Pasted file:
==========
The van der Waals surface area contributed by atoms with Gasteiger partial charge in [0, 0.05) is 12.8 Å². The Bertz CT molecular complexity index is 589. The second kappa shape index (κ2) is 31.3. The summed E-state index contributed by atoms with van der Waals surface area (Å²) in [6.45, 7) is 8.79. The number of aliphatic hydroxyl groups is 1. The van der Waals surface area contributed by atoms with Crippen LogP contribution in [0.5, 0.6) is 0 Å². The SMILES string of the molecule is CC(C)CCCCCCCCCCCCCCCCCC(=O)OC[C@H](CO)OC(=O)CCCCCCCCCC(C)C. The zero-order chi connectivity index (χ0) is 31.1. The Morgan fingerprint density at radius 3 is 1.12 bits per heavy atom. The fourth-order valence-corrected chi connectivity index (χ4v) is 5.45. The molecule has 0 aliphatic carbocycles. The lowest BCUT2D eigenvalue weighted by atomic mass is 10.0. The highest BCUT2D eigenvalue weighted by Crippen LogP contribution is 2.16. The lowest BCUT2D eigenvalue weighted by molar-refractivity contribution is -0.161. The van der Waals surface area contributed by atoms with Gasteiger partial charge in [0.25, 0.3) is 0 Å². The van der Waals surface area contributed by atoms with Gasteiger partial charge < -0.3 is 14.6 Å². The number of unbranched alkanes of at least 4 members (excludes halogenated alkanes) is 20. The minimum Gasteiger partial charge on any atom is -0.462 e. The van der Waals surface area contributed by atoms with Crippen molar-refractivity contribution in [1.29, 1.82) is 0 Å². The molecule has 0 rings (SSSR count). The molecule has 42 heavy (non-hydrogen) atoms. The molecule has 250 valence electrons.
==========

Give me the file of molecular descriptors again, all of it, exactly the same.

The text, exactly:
The van der Waals surface area contributed by atoms with Gasteiger partial charge in [0, 0.05) is 12.8 Å². The Bertz CT molecular complexity index is 589. The second kappa shape index (κ2) is 31.3. The summed E-state index contributed by atoms with van der Waals surface area (Å²) in [6.45, 7) is 8.79. The number of aliphatic hydroxyl groups is 1. The van der Waals surface area contributed by atoms with Crippen LogP contribution in [0.5, 0.6) is 0 Å². The SMILES string of the molecule is CC(C)CCCCCCCCCCCCCCCCCC(=O)OC[C@H](CO)OC(=O)CCCCCCCCCC(C)C. The zero-order chi connectivity index (χ0) is 31.1. The Morgan fingerprint density at radius 3 is 1.12 bits per heavy atom. The fourth-order valence-corrected chi connectivity index (χ4v) is 5.45. The molecule has 0 aliphatic carbocycles. The lowest BCUT2D eigenvalue weighted by atomic mass is 10.0. The highest BCUT2D eigenvalue weighted by Crippen LogP contribution is 2.16. The lowest BCUT2D eigenvalue weighted by molar-refractivity contribution is -0.161. The van der Waals surface area contributed by atoms with Gasteiger partial charge in [0.25, 0.3) is 0 Å². The van der Waals surface area contributed by atoms with Gasteiger partial charge < -0.3 is 14.6 Å². The number of unbranched alkanes of at least 4 members (excludes halogenated alkanes) is 20. The minimum Gasteiger partial charge on any atom is -0.462 e. The van der Waals surface area contributed by atoms with Crippen molar-refractivity contribution in [1.29, 1.82) is 0 Å². The molecule has 0 rings (SSSR count). The molecule has 42 heavy (non-hydrogen) atoms. The molecule has 250 valence electrons.